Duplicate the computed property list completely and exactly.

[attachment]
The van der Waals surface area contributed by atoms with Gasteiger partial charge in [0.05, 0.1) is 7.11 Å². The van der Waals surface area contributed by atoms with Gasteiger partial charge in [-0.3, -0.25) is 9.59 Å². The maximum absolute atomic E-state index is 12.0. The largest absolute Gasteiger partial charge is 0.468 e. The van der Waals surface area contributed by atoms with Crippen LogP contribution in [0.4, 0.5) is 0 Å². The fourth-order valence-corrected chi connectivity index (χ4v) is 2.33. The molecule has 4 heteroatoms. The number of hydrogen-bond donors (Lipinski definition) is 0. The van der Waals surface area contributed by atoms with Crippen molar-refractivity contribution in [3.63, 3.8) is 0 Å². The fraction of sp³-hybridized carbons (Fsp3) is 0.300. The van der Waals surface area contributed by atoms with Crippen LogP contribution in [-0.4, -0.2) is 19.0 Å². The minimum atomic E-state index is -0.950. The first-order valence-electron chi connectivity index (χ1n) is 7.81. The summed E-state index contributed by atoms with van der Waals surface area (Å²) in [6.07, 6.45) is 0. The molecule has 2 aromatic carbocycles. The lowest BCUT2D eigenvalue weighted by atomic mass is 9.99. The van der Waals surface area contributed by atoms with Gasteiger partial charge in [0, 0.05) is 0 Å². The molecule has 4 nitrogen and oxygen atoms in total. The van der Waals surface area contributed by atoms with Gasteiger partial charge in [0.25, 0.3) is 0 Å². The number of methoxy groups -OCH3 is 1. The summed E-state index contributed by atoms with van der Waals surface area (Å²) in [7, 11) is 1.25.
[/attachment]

The van der Waals surface area contributed by atoms with Gasteiger partial charge in [0.05, 0.1) is 7.11 Å². The van der Waals surface area contributed by atoms with Gasteiger partial charge in [-0.3, -0.25) is 9.59 Å². The maximum absolute atomic E-state index is 12.0. The largest absolute Gasteiger partial charge is 0.468 e. The van der Waals surface area contributed by atoms with Crippen LogP contribution in [0.4, 0.5) is 0 Å². The fourth-order valence-corrected chi connectivity index (χ4v) is 2.33. The molecule has 4 heteroatoms. The number of hydrogen-bond donors (Lipinski definition) is 0. The van der Waals surface area contributed by atoms with Crippen molar-refractivity contribution in [3.63, 3.8) is 0 Å². The fraction of sp³-hybridized carbons (Fsp3) is 0.300. The van der Waals surface area contributed by atoms with Crippen LogP contribution in [-0.4, -0.2) is 19.0 Å². The minimum atomic E-state index is -0.950. The first-order valence-electron chi connectivity index (χ1n) is 7.81. The summed E-state index contributed by atoms with van der Waals surface area (Å²) in [6.07, 6.45) is 0. The molecule has 2 aromatic carbocycles. The lowest BCUT2D eigenvalue weighted by atomic mass is 9.99. The van der Waals surface area contributed by atoms with Gasteiger partial charge in [0, 0.05) is 0 Å². The molecule has 4 nitrogen and oxygen atoms in total. The van der Waals surface area contributed by atoms with Gasteiger partial charge in [0.25, 0.3) is 0 Å². The number of methoxy groups -OCH3 is 1. The summed E-state index contributed by atoms with van der Waals surface area (Å²) in [7, 11) is 1.25.